• In addition to one or more of the features described above, or as an alternative, further embodiments may include a compressed gas header connected to the fuel pressure vessel by the gaseous circuit breaker.
  • In addition to one or more of the features described above, or as an alternative, further embodiments may include a liquid fuel charge contained within the fuel pressure vessel, and a compressed gas charge contained within the compressed gas pressure vessel and the fuel pressure vessel, the compressed gas charge urging the liquid fuel charge toward the fuel port of the fuel pressure vessel.
  • In addition to one or more of the features described above, or as an alternative, further embodiments may include a liquid fuel flow through the hydraulic circuit breaker in operative association with the hydraulic circuit breaker.
  • In addition to one or more of the features described above, or as an alternative, further embodiments may include a compressed gas flow through the gaseous circuit breaker in operative association with the gaseous circuit breaker.
  • In addition to one or more of the features described above, or as an alternative, further embodiments may include that the fuel pressure vessel is a first fuel pressure vessel, that the hydraulic circuit breaker is a first hydraulic circuit breaker, and that the gaseous circuit breaker is a first gaseous circuit breaker. The distributed fuel module may additionally include a second fuel pressure vessel with a gas port and a fuel port, a second hydraulic circuit breaker connected to the fuel port of the second fuel pressure vessel, a fuel header connecting the first hydraulic circuit breaker with the second hydraulic circuit breaker, a second gaseous circuit breaker connected to the gas port of the second fuel pressure vessel, and a gas header connecting the first gaseous circuit breaker with the second gaseous circuit breaker.
  • In addition to one or more of the features described above, or as an alternative, further embodiments may include a compressed gas pressure vessel with a gas port, a gas header gaseous circuit breaker connected to the gas port of the compressed gas pressure vessel, and a gas header connecting the gas header gaseous circuit breaker to the gaseous circuit breaker.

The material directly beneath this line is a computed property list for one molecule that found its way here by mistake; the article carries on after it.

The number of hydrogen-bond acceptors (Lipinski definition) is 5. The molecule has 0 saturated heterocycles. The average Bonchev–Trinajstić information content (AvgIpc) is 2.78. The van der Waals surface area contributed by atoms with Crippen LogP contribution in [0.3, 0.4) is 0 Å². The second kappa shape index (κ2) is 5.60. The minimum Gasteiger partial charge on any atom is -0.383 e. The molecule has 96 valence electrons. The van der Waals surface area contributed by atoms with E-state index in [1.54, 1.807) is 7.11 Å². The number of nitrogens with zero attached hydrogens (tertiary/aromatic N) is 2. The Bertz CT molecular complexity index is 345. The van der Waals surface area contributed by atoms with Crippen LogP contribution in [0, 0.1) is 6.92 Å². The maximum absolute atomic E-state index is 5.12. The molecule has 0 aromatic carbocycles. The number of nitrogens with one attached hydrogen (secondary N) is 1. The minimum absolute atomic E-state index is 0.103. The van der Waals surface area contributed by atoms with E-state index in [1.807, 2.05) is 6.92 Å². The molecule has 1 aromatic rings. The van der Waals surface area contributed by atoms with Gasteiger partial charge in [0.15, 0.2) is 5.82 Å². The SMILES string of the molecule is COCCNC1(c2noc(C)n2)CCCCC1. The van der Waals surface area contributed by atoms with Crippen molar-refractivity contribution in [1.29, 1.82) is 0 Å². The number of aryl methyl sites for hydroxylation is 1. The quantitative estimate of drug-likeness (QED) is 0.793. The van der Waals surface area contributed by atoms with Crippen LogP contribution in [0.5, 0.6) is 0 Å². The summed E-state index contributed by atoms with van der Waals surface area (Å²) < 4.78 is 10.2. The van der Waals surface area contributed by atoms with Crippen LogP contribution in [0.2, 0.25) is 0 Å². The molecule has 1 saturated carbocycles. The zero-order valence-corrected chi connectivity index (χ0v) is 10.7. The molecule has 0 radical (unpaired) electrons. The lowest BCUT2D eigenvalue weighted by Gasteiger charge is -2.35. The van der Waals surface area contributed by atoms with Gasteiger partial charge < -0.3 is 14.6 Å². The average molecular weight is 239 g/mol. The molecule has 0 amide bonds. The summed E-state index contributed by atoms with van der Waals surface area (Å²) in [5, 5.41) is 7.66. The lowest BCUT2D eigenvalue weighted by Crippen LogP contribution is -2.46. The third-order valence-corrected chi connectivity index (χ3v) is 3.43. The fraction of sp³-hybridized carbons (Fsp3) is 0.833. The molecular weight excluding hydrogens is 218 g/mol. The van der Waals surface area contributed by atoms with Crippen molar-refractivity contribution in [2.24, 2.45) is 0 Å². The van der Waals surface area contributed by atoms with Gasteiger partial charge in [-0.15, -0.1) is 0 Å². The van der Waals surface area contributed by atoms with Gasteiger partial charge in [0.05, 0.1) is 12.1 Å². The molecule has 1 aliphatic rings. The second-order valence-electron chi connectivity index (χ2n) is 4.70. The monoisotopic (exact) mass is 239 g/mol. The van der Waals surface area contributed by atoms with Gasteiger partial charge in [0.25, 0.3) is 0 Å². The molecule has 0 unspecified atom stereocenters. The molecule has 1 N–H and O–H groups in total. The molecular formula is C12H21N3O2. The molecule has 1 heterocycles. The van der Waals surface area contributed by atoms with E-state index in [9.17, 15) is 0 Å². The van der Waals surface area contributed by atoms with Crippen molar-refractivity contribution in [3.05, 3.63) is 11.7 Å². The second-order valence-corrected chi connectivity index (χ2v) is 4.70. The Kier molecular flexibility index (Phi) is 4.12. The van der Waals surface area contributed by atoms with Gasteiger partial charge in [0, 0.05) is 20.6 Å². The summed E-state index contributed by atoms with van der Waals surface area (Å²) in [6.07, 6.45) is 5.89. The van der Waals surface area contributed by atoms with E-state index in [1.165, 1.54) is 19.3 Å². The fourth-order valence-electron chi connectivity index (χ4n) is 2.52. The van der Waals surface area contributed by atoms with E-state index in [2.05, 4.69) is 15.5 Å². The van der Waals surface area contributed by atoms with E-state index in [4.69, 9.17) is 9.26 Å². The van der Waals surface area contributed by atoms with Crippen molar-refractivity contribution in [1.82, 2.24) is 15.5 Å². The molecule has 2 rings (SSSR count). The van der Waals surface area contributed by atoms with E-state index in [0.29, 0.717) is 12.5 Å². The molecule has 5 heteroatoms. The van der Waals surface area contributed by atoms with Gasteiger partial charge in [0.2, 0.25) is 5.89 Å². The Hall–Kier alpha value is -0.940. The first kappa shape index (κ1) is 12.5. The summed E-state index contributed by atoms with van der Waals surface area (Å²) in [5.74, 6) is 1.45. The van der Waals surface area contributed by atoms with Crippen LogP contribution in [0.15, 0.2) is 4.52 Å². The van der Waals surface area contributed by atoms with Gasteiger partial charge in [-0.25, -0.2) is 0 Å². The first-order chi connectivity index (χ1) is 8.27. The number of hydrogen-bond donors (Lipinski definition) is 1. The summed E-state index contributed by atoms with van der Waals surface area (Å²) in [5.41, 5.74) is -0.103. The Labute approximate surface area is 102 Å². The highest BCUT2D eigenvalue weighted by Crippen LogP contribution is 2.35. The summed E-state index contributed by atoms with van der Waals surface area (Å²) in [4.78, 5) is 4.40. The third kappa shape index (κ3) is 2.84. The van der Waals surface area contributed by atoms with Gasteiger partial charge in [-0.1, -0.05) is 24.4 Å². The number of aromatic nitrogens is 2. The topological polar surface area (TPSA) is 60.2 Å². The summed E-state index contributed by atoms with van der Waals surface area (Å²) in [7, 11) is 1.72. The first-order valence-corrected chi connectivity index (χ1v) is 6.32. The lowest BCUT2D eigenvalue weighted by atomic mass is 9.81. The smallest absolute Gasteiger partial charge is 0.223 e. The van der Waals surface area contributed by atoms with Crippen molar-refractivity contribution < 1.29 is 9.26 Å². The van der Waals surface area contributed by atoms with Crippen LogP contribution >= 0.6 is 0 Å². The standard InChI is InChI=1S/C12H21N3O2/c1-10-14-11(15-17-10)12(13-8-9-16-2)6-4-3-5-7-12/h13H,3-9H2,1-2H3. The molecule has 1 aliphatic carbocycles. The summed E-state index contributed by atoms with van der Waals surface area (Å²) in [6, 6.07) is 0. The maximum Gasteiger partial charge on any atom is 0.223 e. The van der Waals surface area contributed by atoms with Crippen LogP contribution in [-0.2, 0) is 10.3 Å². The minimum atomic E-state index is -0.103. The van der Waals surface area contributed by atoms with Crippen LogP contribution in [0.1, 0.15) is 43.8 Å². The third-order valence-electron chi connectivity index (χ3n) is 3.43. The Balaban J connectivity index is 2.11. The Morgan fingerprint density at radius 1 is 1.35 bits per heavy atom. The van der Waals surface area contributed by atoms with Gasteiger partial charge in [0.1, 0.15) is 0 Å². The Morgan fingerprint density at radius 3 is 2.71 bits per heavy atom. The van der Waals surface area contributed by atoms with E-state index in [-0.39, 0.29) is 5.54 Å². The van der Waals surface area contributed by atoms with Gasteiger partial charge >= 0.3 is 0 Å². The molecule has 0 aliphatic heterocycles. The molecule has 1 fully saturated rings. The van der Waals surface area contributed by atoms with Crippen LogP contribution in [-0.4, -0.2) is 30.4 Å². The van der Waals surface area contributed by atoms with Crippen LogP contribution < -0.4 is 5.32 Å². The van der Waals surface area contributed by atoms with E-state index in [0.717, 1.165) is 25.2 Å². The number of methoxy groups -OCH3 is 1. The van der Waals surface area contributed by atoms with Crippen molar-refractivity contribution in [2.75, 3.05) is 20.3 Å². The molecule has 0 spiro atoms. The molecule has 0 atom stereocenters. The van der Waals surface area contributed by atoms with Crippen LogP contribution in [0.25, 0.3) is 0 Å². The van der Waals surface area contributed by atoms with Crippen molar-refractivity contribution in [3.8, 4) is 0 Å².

• In addition to one or more of the features described above, or as an alternative, further embodiments may include that the fuel pressure vessel has no additional ports beyond the gas port and the fuel port.
  • A power module is also provided. The power module includes a distributed fuel module as described above. A liquid fuel charge is contained within the fuel pressure vessel and a compressed gas charge is contained within the compressed gas pressure vessel and a portion of the fuel pressure vessel, the compressed gas charge urging the liquid fuel charge toward the fuel port of the fuel pressure vessel. A pressure regulator is fluidly coupled to the fuel pressure vessel through the gaseous circuit breaker by the compressed gas charge. A turbine speed control valve is fluidly coupled to the fuel pressure vessel through the hydraulic circuit breaker by the liquid fuel charge.
  • In addition to one or more of the features described above, or as an alternative, further embodiments may include a fuel header fluidly coupled to the fuel pressure vessel through the hydraulic circuit breaker by the liquid fuel charge, a compressed gas header fluidly coupled to the fuel pressure vessel through the gaseous circuit breaker by the compressed gas charge, a liquid fuel flow through the hydraulic circuit breaker being operatively associated with the hydraulic circuit breaker, and a compressed gas flow through the gaseous circuit breaker is operatively associated with the gaseous circuit breaker.